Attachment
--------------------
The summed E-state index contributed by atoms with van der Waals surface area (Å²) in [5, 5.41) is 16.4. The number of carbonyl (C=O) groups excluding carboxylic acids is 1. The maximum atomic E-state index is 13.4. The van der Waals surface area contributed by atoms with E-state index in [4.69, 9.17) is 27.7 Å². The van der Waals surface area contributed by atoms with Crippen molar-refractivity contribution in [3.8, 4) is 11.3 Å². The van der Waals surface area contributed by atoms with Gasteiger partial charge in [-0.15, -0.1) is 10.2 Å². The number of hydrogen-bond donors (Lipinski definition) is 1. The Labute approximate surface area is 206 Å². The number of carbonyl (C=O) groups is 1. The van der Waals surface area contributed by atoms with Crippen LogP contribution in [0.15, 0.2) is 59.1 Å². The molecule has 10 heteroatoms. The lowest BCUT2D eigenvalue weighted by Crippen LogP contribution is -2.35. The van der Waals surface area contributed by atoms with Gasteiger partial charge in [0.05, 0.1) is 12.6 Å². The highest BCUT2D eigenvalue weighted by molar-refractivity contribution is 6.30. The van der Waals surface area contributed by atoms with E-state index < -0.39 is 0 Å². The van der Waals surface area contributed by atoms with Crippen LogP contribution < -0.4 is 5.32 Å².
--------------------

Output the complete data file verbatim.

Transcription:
The summed E-state index contributed by atoms with van der Waals surface area (Å²) in [5, 5.41) is 16.4. The number of carbonyl (C=O) groups excluding carboxylic acids is 1. The maximum atomic E-state index is 13.4. The van der Waals surface area contributed by atoms with E-state index in [4.69, 9.17) is 27.7 Å². The van der Waals surface area contributed by atoms with Crippen molar-refractivity contribution in [3.8, 4) is 11.3 Å². The van der Waals surface area contributed by atoms with Gasteiger partial charge in [-0.15, -0.1) is 10.2 Å². The number of hydrogen-bond donors (Lipinski definition) is 1. The Labute approximate surface area is 206 Å². The number of carbonyl (C=O) groups is 1. The van der Waals surface area contributed by atoms with Crippen LogP contribution in [0.15, 0.2) is 59.1 Å². The molecule has 10 heteroatoms. The lowest BCUT2D eigenvalue weighted by Crippen LogP contribution is -2.35. The van der Waals surface area contributed by atoms with Gasteiger partial charge in [0.05, 0.1) is 12.6 Å². The highest BCUT2D eigenvalue weighted by molar-refractivity contribution is 6.30. The van der Waals surface area contributed by atoms with E-state index < -0.39 is 0 Å². The van der Waals surface area contributed by atoms with Crippen LogP contribution < -0.4 is 5.32 Å².